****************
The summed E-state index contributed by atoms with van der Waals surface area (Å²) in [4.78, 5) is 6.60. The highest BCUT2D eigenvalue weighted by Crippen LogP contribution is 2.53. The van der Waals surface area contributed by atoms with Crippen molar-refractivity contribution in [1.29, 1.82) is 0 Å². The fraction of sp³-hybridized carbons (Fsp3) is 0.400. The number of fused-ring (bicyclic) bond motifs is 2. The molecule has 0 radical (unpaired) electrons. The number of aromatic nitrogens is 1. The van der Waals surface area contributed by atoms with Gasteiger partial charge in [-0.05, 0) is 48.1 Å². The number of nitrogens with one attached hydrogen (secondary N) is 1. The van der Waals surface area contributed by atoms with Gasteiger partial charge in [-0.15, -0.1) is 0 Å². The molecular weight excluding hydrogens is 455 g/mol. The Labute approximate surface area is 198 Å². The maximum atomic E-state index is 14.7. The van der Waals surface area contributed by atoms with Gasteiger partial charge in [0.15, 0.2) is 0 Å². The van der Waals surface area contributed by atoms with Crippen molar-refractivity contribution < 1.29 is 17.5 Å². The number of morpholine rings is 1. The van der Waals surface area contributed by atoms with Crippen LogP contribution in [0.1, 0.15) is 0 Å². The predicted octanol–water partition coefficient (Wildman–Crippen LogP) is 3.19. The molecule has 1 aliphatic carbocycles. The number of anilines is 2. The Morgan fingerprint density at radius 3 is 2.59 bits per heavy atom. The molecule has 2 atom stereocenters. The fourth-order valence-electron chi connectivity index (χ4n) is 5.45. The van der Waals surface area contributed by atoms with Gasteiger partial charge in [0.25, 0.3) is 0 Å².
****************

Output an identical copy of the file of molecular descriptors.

The summed E-state index contributed by atoms with van der Waals surface area (Å²) in [4.78, 5) is 6.60. The highest BCUT2D eigenvalue weighted by Crippen LogP contribution is 2.53. The van der Waals surface area contributed by atoms with Crippen molar-refractivity contribution in [1.29, 1.82) is 0 Å². The fraction of sp³-hybridized carbons (Fsp3) is 0.400. The number of fused-ring (bicyclic) bond motifs is 2. The molecule has 0 radical (unpaired) electrons. The number of aromatic nitrogens is 1. The van der Waals surface area contributed by atoms with Gasteiger partial charge in [-0.05, 0) is 48.1 Å². The number of nitrogens with one attached hydrogen (secondary N) is 1. The van der Waals surface area contributed by atoms with Gasteiger partial charge in [-0.15, -0.1) is 0 Å². The molecular weight excluding hydrogens is 455 g/mol. The Labute approximate surface area is 198 Å². The maximum atomic E-state index is 14.7. The van der Waals surface area contributed by atoms with Gasteiger partial charge in [0.15, 0.2) is 0 Å². The van der Waals surface area contributed by atoms with Crippen molar-refractivity contribution < 1.29 is 17.5 Å². The number of morpholine rings is 1. The van der Waals surface area contributed by atoms with Crippen LogP contribution in [0.1, 0.15) is 0 Å². The predicted octanol–water partition coefficient (Wildman–Crippen LogP) is 3.19. The molecule has 1 aliphatic carbocycles. The number of anilines is 2. The Morgan fingerprint density at radius 3 is 2.59 bits per heavy atom. The molecule has 2 atom stereocenters. The fourth-order valence-electron chi connectivity index (χ4n) is 5.45. The van der Waals surface area contributed by atoms with Gasteiger partial charge in [0.25, 0.3) is 0 Å².